Washington — Rather than characterize the record of the now-departed Congress, let me begin by reporting what the people's representatives and senators did and did not do on their final day in session.
The good news: The Senate, without debate or dissent, approved a House-passed bill reaffirming that the words "under God" shall remain in the Pledge of Allegiance. You may recall that a federal court in California ruled last June that those words violated the constitutional separation of church and state. The same court immediately stayed its ruling, pending an appeal, but our vigilant lawmakers were not about to take any chances. For good measure, they reaffirmed that "In God we trust" remains the national motto.
The bad news: Congress quit without passing 11 of the 13 regular appropriations bills, leaving major parts of the government on autopilot at least until Nov. 22 and blocking a variety of important security and domestic initiatives. Congress is supposed to come back after the election and finish up that most basic of its responsibilities, but don't bet on it.
This Congress the little engine that couldn't is so mired in partisanship that the list of stymied legislation is far longer than its accomplishments.
To be fair, it was not an entirely wasted two years on Capitol Hill. It just feels that way. Early on, Congress approved two of the major planks in President Bush's platform, the tax cut and the "No Child Left Behind" education bill. Immediately after 9/11, it voted the additional funds and powers the president sought for the war on terrorism.
This year, it revived the presidential authority to negotiate trade agreements with other countries. It added an election reform measure, designed to eliminate hanging chads and other travesties, to the earlier bill ending unlimited soft-money contributions to the political parties. It also ordered tighter controls on corporate fraud.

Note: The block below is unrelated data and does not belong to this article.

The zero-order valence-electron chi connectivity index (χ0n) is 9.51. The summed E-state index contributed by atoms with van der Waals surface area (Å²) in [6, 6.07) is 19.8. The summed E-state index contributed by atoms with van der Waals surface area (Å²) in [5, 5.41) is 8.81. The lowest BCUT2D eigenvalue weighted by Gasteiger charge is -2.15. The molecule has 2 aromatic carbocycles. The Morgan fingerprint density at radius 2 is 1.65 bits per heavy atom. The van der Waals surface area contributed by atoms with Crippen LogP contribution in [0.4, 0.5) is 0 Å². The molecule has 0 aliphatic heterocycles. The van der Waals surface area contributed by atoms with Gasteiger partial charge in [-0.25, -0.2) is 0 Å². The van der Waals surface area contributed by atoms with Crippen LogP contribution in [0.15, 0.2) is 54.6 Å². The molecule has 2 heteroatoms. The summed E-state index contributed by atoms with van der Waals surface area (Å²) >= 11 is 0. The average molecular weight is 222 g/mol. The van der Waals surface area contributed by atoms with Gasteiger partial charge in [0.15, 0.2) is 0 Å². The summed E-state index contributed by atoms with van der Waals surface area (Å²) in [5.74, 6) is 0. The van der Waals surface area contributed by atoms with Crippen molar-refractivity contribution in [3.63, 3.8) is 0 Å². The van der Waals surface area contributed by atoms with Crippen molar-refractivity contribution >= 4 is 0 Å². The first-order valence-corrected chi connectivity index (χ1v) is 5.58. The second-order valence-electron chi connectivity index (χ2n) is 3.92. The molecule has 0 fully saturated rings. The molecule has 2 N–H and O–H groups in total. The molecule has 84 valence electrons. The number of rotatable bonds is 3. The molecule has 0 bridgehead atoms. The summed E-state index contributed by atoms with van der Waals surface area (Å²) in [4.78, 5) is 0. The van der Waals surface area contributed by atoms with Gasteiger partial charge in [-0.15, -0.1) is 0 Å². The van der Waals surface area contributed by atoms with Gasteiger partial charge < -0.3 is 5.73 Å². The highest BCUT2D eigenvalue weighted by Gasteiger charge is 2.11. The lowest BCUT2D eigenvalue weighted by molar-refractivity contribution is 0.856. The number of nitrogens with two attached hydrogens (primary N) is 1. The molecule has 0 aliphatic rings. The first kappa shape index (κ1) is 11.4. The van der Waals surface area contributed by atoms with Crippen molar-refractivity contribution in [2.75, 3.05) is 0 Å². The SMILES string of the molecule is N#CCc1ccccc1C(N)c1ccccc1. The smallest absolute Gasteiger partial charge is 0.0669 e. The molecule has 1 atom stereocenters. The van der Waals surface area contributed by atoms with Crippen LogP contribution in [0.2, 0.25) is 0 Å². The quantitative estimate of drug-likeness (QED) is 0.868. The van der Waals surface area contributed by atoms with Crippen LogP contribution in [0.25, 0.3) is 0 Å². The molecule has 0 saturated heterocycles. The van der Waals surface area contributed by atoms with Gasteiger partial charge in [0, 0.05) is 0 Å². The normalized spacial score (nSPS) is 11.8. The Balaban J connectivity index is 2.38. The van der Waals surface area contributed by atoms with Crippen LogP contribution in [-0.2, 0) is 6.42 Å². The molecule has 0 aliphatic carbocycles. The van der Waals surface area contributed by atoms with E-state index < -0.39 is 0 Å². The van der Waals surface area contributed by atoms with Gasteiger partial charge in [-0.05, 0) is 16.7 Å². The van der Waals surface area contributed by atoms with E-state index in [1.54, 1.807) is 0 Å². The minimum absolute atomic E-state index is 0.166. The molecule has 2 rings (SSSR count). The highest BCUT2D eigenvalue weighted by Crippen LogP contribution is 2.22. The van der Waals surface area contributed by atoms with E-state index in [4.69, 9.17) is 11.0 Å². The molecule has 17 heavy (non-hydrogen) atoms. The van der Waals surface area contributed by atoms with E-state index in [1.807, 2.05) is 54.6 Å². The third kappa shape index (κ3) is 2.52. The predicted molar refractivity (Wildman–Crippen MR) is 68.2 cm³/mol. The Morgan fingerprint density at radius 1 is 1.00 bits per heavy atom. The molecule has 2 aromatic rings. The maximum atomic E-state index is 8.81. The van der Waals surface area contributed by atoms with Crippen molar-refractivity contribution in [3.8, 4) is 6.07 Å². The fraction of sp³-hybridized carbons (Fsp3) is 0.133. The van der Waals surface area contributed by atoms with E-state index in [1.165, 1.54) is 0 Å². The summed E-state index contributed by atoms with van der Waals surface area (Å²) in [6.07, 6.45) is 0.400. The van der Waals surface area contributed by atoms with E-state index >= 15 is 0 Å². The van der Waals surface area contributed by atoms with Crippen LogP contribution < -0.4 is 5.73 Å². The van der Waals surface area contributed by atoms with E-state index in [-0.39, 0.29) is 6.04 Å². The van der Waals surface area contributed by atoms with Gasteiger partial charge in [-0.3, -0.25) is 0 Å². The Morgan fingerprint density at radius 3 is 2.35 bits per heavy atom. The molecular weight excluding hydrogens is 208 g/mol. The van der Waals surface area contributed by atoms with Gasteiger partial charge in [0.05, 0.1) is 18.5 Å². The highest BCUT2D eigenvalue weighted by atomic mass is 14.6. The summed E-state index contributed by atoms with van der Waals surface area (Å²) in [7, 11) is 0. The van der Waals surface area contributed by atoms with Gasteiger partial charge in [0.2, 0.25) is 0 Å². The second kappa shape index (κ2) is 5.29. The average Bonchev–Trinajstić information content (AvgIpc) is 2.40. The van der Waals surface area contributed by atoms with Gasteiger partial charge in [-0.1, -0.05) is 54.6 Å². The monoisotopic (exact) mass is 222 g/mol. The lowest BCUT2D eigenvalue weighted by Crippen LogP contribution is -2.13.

The effects of almost every one of these measures is debatable. They may or may not help the economy, the political process and the national well-being. What Congress did not do was take available steps to deal with practical and pressing problems faced by millions of American families.
It did nothing to deal with the growing crisis in the health care system, with prices exploding, the ranks of the uninsured growing and hospitals in serious financial trouble. It could not agree on a plan to provide prescription drug benefits even to the neediest Medicare recipients or to give patients in managed-care plans more rights of appeal.
Although it knew for many months that the pioneering welfare reforms passed in 1996 were up for renewal and refinement this year, it could not agree on desirable changes so it simply extended the old law temporarily.
The energy initiative launched by the White House in secrecy and controversy in 2001 died in 2002. The House and Senate passed separate bills, heading in different directions, and never were able to reconcile the two versions.
Another Bush priority, to ease the limits on religious organizations' receiving federal funds for social services to troubled individuals and families, also foundered in disagreement.
Measures to provide a helping hand to some of the most vulnerable Americans also went by the board. The minimum wage was not raised, unemployment benefits were not extended and no special funding came through for drought-stricken farmers.
And, of course, the bill to create a Department of Homeland Security to coordinate widely scattered agencies an initiative launched by Democrats and embraced by Bush foundered over what should have been a negotiable disagreement on job rights of federal employees.
Republicans blame the impasse on most of these issues on Senate Democrats, while Democrats point their fingers at House Republican leaders.
The truth is that there has been a failure of leadership in both chambers and in both parties and in the White House as well.
The voters handed those leaders a difficult challenge, when they created near-parity between Republicans and Democrats on both sides of the Capitol. Given that close balance of power, it was almost inevitable that when each issue came up, the first question asked was, "Will this help us or help them?"
But the measure of leaders is their ability to recognize concerns that are truly of fundamental importance and to deal with them, not as matters of short-term partisan advantage, but of national interest. The case can be made that the resolution on Iraq was given that treatment.
But too many other issues were not and the scorn voters feel for Congress is unfortunately well-deserved.